To say that the construction industry in Florida took a major hit during the Great Recession would be an understatement. The state, however, has since bounced back in a big way.“The floodgates opened a year or so ago, particularly in South Florida,” says Randy Beard, general manager of Deerfield Beach, Fla.-based Crawford-Tracey. “Healthcare facilities, schools, universities, and commercial buildings, as well. It’s been a mix of everything.”
By all accounts, the remodel and retrofit market has been robust in Florida.
Rob Coffin’s Pompano, Fla.-based company, RAD of South Florida, does a lot of interior mall work and build-outs for new tenants, as well as exterior jobs for office buildings, storefronts in strip malls and restaurants.
“There’s a ton of retrofitting due to a lot of turnover, with tenants moving in and out all of the time,” he says. Additionally, another driver is that many malls require tenants to remodel every five or 10 years.
Carl Miller of Tab Glass & Window, located in Clearwater, Fla., adds there’s more investment in retrofitting because commercial building owners want to maintain or enhance the “leaseability” of their property. “For a glazing company in Florida, that’s the bread and butter,” he says. “Because they have to go to impact.”
Miller says that prior to early 2014, much of the construction work he saw was institutional, including government building and schools. “Now, private work has resurfaced,” he says.Overall, there’s a lot of bidding activity going on in the state, according to Key Glass’ Gregory Burkhart, based in Bradenton, Fla. Key Glass is handling a healthy workflow, but he says that working up a backlog and maintaining it is always the challenge. “There’s a lot of competition out there,” he says.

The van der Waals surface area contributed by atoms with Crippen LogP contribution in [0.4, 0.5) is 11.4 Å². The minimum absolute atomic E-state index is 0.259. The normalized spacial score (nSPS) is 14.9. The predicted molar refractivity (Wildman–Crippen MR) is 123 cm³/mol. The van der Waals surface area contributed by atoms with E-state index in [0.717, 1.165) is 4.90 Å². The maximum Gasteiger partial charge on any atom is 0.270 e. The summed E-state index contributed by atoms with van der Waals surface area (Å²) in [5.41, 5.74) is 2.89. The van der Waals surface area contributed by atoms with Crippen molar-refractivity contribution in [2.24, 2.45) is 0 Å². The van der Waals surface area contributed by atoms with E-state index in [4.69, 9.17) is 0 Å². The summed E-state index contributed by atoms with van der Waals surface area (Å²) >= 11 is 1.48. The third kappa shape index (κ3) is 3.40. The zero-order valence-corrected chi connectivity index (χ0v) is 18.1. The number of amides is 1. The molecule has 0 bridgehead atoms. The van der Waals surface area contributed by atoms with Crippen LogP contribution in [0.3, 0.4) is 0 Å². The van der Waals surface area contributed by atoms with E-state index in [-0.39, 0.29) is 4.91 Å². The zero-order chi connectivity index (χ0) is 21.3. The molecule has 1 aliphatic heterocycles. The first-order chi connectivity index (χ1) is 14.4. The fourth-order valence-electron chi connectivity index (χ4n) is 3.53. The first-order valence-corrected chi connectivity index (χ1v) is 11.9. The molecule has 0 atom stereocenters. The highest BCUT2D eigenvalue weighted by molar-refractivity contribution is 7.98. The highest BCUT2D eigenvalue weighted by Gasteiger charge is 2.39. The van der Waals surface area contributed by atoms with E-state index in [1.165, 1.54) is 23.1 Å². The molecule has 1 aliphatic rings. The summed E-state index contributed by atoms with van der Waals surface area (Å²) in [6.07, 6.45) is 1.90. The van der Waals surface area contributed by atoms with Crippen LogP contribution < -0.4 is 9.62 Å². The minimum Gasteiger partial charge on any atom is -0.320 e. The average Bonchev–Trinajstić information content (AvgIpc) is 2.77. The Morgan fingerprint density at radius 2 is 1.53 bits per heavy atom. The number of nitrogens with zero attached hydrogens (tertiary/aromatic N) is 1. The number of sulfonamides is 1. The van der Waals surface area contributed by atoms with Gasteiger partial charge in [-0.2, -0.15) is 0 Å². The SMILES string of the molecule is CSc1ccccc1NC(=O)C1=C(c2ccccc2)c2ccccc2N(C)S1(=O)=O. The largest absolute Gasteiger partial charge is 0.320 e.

“I always say that ‘we work ourselves out of a job every day.’ In a way, you’re happy when you sell the job, but not after you install it. You’re always eroding your backlog.”
For Key Glass, the university and healthcare sectors have been particularly strong, and the remodel segment has kept them busy, as well.
Labor has been a challenge for the Florida construction industry’s recovery, however. Due to stalled projects, a halt in planning and a lack of spending in the market, the recession cut the construction workforce in half. That effect is still being felt, as the steady uptick in work has created a shortage in craft workers. The glazing sector hasn’t been immune.
“Right now, the biggest problem we face is labor,” says Burkhart. “… The contract glass and glazing sector is unique, because vocational technical schools don’t teach you to be a glazier. So it’s a skill that’s required through on-the-job training and experience.”
Beard says Crawford-Tracey has added staff as things have picked up, including new project managers, but finding qualified field workers has been a challenge.
According to Miller, Tab Glass has reinvented itself over time with a smaller staff, which has allowed it to take a more quality-over-quantity approach to its work.
“There’s no one way to do it,” he says.
Looking forward, the glazing industry appears to have hit the ground running in Florida and should continue to push ahead for the foreseeable future.
“2014 was a lot better than any of the years prior,” says Coffin. “And 2015 looks like it’s on pace to do same.”
Adds Miller, “I’m definitely optimistic. I see nothing but growth, project-wise—both with quantity and dollar amount.”